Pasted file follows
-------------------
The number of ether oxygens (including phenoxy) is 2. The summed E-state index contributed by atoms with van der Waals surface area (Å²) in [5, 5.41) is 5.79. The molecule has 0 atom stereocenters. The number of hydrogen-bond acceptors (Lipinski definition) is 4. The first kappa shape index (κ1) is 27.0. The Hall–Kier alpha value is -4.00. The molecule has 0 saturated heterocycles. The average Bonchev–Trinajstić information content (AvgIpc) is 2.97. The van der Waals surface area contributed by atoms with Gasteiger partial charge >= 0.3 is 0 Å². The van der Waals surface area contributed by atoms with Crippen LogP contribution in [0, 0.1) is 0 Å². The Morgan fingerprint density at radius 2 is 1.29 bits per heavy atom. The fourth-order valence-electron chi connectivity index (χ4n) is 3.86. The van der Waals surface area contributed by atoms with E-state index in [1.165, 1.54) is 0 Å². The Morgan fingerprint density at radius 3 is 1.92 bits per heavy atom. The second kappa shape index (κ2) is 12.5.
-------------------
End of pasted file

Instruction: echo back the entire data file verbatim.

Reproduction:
The number of ether oxygens (including phenoxy) is 2. The summed E-state index contributed by atoms with van der Waals surface area (Å²) in [5, 5.41) is 5.79. The molecule has 0 atom stereocenters. The number of hydrogen-bond acceptors (Lipinski definition) is 4. The first kappa shape index (κ1) is 27.0. The Hall–Kier alpha value is -4.00. The molecule has 0 saturated heterocycles. The average Bonchev–Trinajstić information content (AvgIpc) is 2.97. The van der Waals surface area contributed by atoms with Gasteiger partial charge >= 0.3 is 0 Å². The van der Waals surface area contributed by atoms with Crippen LogP contribution in [0, 0.1) is 0 Å². The Morgan fingerprint density at radius 2 is 1.29 bits per heavy atom. The fourth-order valence-electron chi connectivity index (χ4n) is 3.86. The van der Waals surface area contributed by atoms with E-state index in [1.165, 1.54) is 0 Å². The Morgan fingerprint density at radius 3 is 1.92 bits per heavy atom. The second kappa shape index (κ2) is 12.5.